“Some of the other areas they have ramped up and are doing well in their other locations and actually expanding in some of those areas,” he said.

Cook says the announcement was a surprise, but not unusual.

Nearly 370 people work at the Elk Creek mine.

“If those employees are transferred to some of their other operations around here, and there are a lot of operations going on around here now, if they’re transferred into the others well there’s going to be a negligible impact to the community.”

Mine officials would not say if any layoffs are expected.

A Bowling Green manufacturer is expanding, adding 30 new jobs.

KapStone Containter Corporation is investing $4.5 million in the project, which will modernize the facility and upgrade equipment. KapStone manufactures paper packaging containers, and employs 112 full-time workers at its Bowling Green facility.

Governor Steve Beshear announced the expansion plans Thursday in Warren County.

Beshear Thursday also announced a $400,000 expansion at a metal stamping manufacturer in Stanford. The Lincoln Manufacturing plant is adding 20 jobs and adding a third shift to its operations in Lincoln County.

Christian County's Arlon Casey Jones, or AJ, and his wife, Peg Hays, produced their first spirit run of "Casey's Cut 92" a prohibition-style corn whiskey January 2nd. The whisky comes from a secret family recipe developed during the prohibition era, produced using a still built by Jones' grandfather, Alfred "Casey" Jones. They speak with Kate Lochte on Sounds Good about the distilling process, their progress on becoming legal distillers and how they got the antique still back from Land Between the Lakes.

If you could make a lot of bourbon whiskey these days, you could be distilling real profits. Bourbon sales in this country are up 36 percent in the past five years.

But you'd need new wooden barrels for aging your new pristine product. Simple white oak barrels, charred on the inside to increase flavor and add color, are becoming more precious than the bourbon.

Some counties in south-central Kentucky are criticizing their workforce development district and asking the governor to create a new one.

The Bowling Green Daily News reports officials in Warren, Allen, Logan and Simpson  counties have asked Gov. Steve Beshear to establish a workforce development area separate from the Barren River Area Development District. Agency Director Rodney Kirtley says he hopes officials can resolve their differences so the 10-county region can work together.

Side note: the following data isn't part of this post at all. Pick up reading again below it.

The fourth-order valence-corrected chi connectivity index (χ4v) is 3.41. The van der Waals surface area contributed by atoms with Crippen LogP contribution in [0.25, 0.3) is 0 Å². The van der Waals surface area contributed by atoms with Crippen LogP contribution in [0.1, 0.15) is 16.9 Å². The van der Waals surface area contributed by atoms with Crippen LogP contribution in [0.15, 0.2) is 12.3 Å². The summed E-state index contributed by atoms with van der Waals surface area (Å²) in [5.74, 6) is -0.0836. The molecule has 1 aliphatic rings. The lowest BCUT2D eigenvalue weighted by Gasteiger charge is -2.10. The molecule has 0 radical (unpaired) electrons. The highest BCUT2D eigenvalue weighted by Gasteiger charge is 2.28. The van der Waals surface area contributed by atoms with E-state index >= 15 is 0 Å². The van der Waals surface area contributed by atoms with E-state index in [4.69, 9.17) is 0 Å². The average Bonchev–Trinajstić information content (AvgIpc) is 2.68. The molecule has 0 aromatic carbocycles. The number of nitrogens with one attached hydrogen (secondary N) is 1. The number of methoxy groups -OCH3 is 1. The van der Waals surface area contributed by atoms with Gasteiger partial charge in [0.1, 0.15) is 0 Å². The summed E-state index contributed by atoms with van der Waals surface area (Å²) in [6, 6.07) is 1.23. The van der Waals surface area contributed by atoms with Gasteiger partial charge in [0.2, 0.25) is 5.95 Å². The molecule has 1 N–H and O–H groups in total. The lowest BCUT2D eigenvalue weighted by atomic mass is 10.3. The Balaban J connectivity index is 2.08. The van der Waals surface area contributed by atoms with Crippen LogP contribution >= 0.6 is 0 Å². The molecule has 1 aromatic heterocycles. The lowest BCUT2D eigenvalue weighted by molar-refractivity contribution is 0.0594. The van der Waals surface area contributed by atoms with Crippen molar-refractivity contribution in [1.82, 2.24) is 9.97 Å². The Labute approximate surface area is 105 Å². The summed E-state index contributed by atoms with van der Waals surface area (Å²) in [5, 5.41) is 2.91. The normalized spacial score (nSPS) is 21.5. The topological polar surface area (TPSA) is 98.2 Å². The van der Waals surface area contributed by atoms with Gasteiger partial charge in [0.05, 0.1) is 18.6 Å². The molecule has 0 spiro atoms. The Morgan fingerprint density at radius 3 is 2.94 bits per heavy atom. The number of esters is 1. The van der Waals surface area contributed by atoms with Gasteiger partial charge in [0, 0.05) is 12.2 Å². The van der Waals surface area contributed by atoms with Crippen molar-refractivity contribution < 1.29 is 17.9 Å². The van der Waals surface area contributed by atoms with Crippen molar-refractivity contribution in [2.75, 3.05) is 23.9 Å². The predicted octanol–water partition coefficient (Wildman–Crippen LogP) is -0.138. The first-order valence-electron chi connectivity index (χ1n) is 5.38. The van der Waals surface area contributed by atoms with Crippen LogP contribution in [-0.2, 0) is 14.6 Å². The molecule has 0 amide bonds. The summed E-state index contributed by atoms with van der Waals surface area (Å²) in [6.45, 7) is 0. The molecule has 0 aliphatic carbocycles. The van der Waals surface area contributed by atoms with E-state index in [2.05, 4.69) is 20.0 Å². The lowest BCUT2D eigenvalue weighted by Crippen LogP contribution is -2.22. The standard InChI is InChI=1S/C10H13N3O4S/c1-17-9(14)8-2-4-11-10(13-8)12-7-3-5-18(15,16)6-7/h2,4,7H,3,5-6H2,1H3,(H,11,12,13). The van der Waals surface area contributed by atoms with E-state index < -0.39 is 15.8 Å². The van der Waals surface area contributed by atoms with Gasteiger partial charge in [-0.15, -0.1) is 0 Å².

Warren County Judge-Executive Mike Buchanon said he's unhappy with the workforce investment board's focus and that the current structure doesn't give him the ability to influence action by the agency.

Others say BRADD is trying to be fair to all counties. Edmonson County Judge-Executive N.E. Reed says BRADD provides services to the smaller counties that they couldn't otherwise afford.

Patriot Coal will idle two large coal mines in Western Kentucky, beginning today. As many as 650 workers could be affected.

Patriot warned layoffs could be coming earlier this month, when it issued WARN notices to employees at its Highland and Dodge Hill mines. 

One Kentucky county isn’t waiting on Frankfort to pass right-to-work legislation.

The Warren County Fiscal Court Thursday took the first of two votes required to approve a right-to-work ordinance.

The vote was 5-1 with Magistrate Tommy Hunt casting the lone “no” vote. 

The ordinance covers only private-sector workers, not teachers or other public employees.  A final vote on the ordinance is scheduled for December 19.

According to the Bluegrass Institute for Public Policy Solutions, Warren County would become the first county in the nation to adopt a local right-to-work law, which means workers would have the right to choose whether or not to join a union and pay dues  without jeopardizing their employment.

Comer Takes Aim at Economic Development Efforts